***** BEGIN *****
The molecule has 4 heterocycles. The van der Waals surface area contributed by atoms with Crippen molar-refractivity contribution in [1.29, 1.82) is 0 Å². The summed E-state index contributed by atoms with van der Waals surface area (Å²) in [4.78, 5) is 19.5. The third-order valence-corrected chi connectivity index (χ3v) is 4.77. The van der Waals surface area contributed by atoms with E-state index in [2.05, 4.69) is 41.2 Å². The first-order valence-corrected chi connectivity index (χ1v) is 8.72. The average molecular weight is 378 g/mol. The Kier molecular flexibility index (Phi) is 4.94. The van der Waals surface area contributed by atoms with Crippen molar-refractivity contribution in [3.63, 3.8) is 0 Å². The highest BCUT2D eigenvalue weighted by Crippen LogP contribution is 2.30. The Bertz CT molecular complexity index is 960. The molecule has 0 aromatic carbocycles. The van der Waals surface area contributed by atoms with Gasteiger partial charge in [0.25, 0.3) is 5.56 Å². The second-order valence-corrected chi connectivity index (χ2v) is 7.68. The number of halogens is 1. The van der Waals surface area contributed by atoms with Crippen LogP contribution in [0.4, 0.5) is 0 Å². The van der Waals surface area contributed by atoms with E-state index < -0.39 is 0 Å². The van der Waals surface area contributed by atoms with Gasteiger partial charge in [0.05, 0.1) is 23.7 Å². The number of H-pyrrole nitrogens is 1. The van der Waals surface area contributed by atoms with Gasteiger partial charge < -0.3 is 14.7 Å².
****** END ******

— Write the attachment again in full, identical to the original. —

The molecule has 4 heterocycles. The van der Waals surface area contributed by atoms with Crippen molar-refractivity contribution in [1.29, 1.82) is 0 Å². The summed E-state index contributed by atoms with van der Waals surface area (Å²) in [4.78, 5) is 19.5. The third-order valence-corrected chi connectivity index (χ3v) is 4.77. The van der Waals surface area contributed by atoms with E-state index in [2.05, 4.69) is 41.2 Å². The first-order valence-corrected chi connectivity index (χ1v) is 8.72. The average molecular weight is 378 g/mol. The Kier molecular flexibility index (Phi) is 4.94. The van der Waals surface area contributed by atoms with Crippen molar-refractivity contribution in [3.63, 3.8) is 0 Å². The highest BCUT2D eigenvalue weighted by Crippen LogP contribution is 2.30. The Bertz CT molecular complexity index is 960. The molecule has 0 aromatic carbocycles. The van der Waals surface area contributed by atoms with Gasteiger partial charge in [0.25, 0.3) is 5.56 Å². The second-order valence-corrected chi connectivity index (χ2v) is 7.68. The number of halogens is 1. The van der Waals surface area contributed by atoms with Crippen LogP contribution in [0.4, 0.5) is 0 Å². The van der Waals surface area contributed by atoms with E-state index < -0.39 is 0 Å². The van der Waals surface area contributed by atoms with Gasteiger partial charge in [0.05, 0.1) is 23.7 Å². The number of H-pyrrole nitrogens is 1. The van der Waals surface area contributed by atoms with Gasteiger partial charge < -0.3 is 14.7 Å².